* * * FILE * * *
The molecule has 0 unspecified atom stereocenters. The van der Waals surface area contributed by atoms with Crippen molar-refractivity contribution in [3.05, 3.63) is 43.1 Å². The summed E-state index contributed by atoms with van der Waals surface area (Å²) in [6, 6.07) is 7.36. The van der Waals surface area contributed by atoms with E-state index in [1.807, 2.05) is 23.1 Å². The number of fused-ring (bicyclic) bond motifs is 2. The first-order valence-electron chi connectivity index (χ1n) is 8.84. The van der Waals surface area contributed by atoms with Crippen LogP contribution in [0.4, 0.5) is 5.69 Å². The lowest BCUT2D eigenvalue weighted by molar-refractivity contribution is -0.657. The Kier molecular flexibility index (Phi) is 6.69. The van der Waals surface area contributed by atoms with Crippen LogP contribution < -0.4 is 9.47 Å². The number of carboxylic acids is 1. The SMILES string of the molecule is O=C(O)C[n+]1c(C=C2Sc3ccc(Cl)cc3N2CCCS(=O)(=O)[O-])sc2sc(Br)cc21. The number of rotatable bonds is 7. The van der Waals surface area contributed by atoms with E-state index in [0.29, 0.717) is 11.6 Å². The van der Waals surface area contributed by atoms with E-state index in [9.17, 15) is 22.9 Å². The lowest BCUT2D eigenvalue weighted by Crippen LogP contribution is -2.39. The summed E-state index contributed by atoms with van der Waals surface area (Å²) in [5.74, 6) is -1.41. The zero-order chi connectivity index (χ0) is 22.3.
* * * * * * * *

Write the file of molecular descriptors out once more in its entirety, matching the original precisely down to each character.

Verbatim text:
The molecule has 0 unspecified atom stereocenters. The van der Waals surface area contributed by atoms with Crippen molar-refractivity contribution in [3.05, 3.63) is 43.1 Å². The summed E-state index contributed by atoms with van der Waals surface area (Å²) in [6, 6.07) is 7.36. The van der Waals surface area contributed by atoms with E-state index in [1.807, 2.05) is 23.1 Å². The number of fused-ring (bicyclic) bond motifs is 2. The first-order valence-electron chi connectivity index (χ1n) is 8.84. The van der Waals surface area contributed by atoms with Crippen LogP contribution in [0.4, 0.5) is 5.69 Å². The lowest BCUT2D eigenvalue weighted by molar-refractivity contribution is -0.657. The Kier molecular flexibility index (Phi) is 6.69. The van der Waals surface area contributed by atoms with Crippen LogP contribution < -0.4 is 9.47 Å². The number of carboxylic acids is 1. The SMILES string of the molecule is O=C(O)C[n+]1c(C=C2Sc3ccc(Cl)cc3N2CCCS(=O)(=O)[O-])sc2sc(Br)cc21. The number of rotatable bonds is 7. The van der Waals surface area contributed by atoms with E-state index in [0.29, 0.717) is 11.6 Å². The van der Waals surface area contributed by atoms with E-state index in [9.17, 15) is 22.9 Å². The lowest BCUT2D eigenvalue weighted by Crippen LogP contribution is -2.39. The summed E-state index contributed by atoms with van der Waals surface area (Å²) in [5.74, 6) is -1.41. The zero-order chi connectivity index (χ0) is 22.3.